Ocular lens findings in patients treated with PUVA. Photochemotherapy Follow-Up-Study.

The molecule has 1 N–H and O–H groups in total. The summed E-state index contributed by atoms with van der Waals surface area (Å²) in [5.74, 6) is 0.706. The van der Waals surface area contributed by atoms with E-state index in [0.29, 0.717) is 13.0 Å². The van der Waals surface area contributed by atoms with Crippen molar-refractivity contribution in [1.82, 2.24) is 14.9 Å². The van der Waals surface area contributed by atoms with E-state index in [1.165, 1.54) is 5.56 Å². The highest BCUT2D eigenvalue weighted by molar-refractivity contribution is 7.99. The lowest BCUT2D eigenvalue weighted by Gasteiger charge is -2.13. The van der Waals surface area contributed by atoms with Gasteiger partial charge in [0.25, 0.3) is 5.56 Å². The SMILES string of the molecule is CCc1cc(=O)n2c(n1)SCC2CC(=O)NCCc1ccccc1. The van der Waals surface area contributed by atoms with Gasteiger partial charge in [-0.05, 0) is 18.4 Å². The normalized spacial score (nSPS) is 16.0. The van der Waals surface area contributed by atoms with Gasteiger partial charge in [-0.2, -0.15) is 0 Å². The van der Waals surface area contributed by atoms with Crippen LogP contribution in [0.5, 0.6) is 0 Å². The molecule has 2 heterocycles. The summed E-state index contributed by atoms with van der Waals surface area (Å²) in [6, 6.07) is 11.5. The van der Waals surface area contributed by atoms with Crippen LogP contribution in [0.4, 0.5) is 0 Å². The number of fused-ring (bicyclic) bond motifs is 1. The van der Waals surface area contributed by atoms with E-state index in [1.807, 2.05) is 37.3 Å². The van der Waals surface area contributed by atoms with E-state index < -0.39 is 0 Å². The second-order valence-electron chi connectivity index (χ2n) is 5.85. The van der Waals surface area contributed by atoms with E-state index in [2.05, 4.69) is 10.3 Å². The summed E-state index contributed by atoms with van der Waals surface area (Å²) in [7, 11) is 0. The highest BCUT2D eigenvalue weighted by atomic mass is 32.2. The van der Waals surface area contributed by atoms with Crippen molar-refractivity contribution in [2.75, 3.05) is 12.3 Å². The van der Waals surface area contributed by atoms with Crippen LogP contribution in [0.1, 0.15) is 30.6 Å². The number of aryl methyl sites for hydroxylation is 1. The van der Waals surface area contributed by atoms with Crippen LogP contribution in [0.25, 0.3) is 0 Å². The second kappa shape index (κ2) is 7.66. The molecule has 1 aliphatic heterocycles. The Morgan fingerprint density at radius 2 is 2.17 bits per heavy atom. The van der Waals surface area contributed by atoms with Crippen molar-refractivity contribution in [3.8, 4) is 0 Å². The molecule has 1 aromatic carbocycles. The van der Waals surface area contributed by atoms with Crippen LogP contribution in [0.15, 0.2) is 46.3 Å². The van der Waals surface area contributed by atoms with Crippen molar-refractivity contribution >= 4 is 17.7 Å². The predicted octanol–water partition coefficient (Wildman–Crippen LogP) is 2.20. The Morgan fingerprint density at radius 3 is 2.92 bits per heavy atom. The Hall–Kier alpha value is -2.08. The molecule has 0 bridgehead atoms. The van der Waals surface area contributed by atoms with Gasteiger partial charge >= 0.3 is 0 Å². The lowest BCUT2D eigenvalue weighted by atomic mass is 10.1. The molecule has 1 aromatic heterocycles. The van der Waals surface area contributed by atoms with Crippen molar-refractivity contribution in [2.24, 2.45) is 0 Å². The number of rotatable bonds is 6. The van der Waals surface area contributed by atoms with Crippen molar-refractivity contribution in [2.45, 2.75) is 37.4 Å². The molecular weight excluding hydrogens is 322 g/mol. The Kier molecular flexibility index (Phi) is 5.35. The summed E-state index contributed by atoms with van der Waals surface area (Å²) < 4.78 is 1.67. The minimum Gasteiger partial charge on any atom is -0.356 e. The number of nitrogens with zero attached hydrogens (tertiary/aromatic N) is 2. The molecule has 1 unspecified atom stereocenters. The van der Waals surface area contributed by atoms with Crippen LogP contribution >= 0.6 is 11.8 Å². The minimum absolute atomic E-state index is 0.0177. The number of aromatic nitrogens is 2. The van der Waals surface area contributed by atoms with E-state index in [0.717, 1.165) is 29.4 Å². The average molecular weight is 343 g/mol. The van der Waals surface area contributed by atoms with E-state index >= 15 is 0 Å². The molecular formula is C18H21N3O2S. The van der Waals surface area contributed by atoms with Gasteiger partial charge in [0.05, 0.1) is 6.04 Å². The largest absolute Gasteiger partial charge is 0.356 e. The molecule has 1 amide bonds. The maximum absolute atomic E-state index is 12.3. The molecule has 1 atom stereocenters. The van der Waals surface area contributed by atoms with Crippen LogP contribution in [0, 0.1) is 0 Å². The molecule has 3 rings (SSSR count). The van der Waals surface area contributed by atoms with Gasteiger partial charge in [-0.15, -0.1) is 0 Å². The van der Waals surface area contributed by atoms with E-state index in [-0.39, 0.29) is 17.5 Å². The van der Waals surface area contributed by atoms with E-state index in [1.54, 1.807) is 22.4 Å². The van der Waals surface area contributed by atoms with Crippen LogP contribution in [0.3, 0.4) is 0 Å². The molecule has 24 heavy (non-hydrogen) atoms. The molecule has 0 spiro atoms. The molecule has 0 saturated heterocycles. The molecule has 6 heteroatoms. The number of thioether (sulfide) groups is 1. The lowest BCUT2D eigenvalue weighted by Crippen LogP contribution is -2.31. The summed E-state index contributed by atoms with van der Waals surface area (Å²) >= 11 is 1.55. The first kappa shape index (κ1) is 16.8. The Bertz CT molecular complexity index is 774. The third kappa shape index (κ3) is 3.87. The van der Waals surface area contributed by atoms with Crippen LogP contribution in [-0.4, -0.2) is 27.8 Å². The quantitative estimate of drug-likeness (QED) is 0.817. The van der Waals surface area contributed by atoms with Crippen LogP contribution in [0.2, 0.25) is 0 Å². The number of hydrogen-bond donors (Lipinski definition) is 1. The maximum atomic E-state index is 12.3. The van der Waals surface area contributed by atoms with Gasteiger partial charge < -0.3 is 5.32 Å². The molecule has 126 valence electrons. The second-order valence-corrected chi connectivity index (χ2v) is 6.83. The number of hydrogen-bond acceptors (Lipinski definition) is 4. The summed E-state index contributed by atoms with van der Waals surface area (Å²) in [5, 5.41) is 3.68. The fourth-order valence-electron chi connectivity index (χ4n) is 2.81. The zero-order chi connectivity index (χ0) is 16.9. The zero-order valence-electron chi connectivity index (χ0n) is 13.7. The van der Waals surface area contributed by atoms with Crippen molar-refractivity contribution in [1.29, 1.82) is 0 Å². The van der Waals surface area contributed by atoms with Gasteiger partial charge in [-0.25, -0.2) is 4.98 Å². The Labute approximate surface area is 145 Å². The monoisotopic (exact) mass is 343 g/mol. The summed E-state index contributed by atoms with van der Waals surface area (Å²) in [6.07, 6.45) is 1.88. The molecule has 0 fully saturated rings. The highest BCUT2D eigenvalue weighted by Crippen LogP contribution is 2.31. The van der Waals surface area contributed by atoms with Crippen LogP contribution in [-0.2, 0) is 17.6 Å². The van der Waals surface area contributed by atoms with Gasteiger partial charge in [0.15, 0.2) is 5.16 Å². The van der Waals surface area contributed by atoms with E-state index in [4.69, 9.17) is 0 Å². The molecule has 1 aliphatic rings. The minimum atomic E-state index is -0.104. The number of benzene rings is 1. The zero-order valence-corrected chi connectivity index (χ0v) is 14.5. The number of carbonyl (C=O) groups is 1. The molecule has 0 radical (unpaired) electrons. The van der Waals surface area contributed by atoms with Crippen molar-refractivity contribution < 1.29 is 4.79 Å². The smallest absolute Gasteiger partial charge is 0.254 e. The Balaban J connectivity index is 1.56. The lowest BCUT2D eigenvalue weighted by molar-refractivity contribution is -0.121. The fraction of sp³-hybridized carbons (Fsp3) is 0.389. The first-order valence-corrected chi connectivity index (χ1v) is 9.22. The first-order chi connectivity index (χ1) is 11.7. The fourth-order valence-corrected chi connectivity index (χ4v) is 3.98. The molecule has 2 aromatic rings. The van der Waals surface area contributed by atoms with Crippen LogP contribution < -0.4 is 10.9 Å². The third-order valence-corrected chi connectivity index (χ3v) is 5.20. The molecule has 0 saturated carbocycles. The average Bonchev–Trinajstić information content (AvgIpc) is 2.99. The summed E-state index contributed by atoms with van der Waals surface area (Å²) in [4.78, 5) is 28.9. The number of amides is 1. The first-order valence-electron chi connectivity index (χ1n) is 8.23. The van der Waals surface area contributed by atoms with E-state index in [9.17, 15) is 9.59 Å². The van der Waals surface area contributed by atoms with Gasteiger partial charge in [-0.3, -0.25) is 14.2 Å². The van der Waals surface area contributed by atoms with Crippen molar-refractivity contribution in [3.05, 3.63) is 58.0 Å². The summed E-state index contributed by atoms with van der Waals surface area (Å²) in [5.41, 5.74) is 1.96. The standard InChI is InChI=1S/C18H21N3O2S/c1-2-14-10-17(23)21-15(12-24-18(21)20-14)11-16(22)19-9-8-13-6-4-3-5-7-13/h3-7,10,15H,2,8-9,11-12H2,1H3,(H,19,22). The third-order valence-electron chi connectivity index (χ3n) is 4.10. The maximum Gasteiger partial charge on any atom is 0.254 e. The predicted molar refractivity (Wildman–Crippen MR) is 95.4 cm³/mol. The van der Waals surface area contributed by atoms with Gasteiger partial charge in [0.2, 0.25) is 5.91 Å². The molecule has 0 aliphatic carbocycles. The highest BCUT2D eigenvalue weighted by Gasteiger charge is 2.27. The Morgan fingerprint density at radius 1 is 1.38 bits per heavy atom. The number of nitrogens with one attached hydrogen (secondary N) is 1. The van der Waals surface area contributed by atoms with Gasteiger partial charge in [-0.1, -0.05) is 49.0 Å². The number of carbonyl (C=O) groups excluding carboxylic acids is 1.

In some animal species, exposure of the ocular lens to 8-methoxypsoralen (8-MOP) and ultraviolet-A radiation (PUVA) induces lens opacities. Case reports have suggested that PUVA therapy in humans may be associated with an increased risk of ocular lens abnormalities. To examine this risk, we compared the results of the initial and final examinations, which were performed on an average of 10 years apart in 1,235 individuals enrolled in the PUVA Follow-up Study. After adjustment for age and sex, there was no significant relation between the risk of developing an ocular lens abnormality or cataract and the level of exposure to PUVA. A higher incidence of cataract was noted, however, in the PUVA cohort compared to a large population-based study. In addition, rates of cataract extraction were significantly higher among male members of the PUVA study compared to enrollees in the Physician Health Study. Overall, our data strongly argue against a dose-dependent increase in the risk of cataract or other lens abnormality in association with PUVA therapy in a cohort most of whose members we believe usually used recommended eye protection. Our data do not explain the higher incidence and prevalence of ocular lens pathology in our cohort compared to groups without psoriasis. These differences could reflect differences in criteria for defining these abnormalities, other exposures, or PUVA.
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